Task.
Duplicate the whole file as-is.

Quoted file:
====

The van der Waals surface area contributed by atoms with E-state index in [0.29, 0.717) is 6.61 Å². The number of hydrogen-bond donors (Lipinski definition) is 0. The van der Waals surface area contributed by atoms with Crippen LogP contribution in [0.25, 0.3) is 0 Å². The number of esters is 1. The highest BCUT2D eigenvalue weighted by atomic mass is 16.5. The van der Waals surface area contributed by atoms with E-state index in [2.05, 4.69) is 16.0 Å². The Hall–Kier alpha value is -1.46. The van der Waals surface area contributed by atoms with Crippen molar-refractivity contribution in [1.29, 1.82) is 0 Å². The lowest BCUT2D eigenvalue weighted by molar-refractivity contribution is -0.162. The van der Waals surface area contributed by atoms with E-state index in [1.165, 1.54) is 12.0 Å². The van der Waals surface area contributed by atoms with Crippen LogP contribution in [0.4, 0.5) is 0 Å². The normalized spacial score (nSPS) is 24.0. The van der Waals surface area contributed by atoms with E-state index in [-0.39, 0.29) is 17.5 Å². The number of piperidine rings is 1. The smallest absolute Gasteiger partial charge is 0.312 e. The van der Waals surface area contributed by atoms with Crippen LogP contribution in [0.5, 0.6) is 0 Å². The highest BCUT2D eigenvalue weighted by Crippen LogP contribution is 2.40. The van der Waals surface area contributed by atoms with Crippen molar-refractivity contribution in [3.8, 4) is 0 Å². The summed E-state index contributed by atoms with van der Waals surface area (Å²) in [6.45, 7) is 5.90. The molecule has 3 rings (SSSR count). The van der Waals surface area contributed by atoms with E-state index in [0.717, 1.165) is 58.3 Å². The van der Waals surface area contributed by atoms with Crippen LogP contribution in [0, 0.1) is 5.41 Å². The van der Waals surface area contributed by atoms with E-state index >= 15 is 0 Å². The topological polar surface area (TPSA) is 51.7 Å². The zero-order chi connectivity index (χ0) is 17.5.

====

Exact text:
The van der Waals surface area contributed by atoms with E-state index in [0.29, 0.717) is 6.61 Å². The number of hydrogen-bond donors (Lipinski definition) is 0. The van der Waals surface area contributed by atoms with Crippen LogP contribution in [0.25, 0.3) is 0 Å². The number of esters is 1. The highest BCUT2D eigenvalue weighted by atomic mass is 16.5. The van der Waals surface area contributed by atoms with E-state index in [2.05, 4.69) is 16.0 Å². The Hall–Kier alpha value is -1.46. The van der Waals surface area contributed by atoms with Crippen molar-refractivity contribution in [1.29, 1.82) is 0 Å². The lowest BCUT2D eigenvalue weighted by molar-refractivity contribution is -0.162. The van der Waals surface area contributed by atoms with E-state index in [1.165, 1.54) is 12.0 Å². The van der Waals surface area contributed by atoms with Crippen LogP contribution in [0.4, 0.5) is 0 Å². The normalized spacial score (nSPS) is 24.0. The van der Waals surface area contributed by atoms with E-state index in [-0.39, 0.29) is 17.5 Å². The number of piperidine rings is 1. The smallest absolute Gasteiger partial charge is 0.312 e. The van der Waals surface area contributed by atoms with Crippen LogP contribution in [0.5, 0.6) is 0 Å². The highest BCUT2D eigenvalue weighted by Crippen LogP contribution is 2.40. The van der Waals surface area contributed by atoms with Crippen molar-refractivity contribution in [3.8, 4) is 0 Å². The summed E-state index contributed by atoms with van der Waals surface area (Å²) in [6.45, 7) is 5.90. The molecule has 3 rings (SSSR count). The van der Waals surface area contributed by atoms with E-state index in [0.717, 1.165) is 58.3 Å². The van der Waals surface area contributed by atoms with Crippen LogP contribution in [0, 0.1) is 5.41 Å². The van der Waals surface area contributed by atoms with E-state index >= 15 is 0 Å². The topological polar surface area (TPSA) is 51.7 Å². The zero-order chi connectivity index (χ0) is 17.5.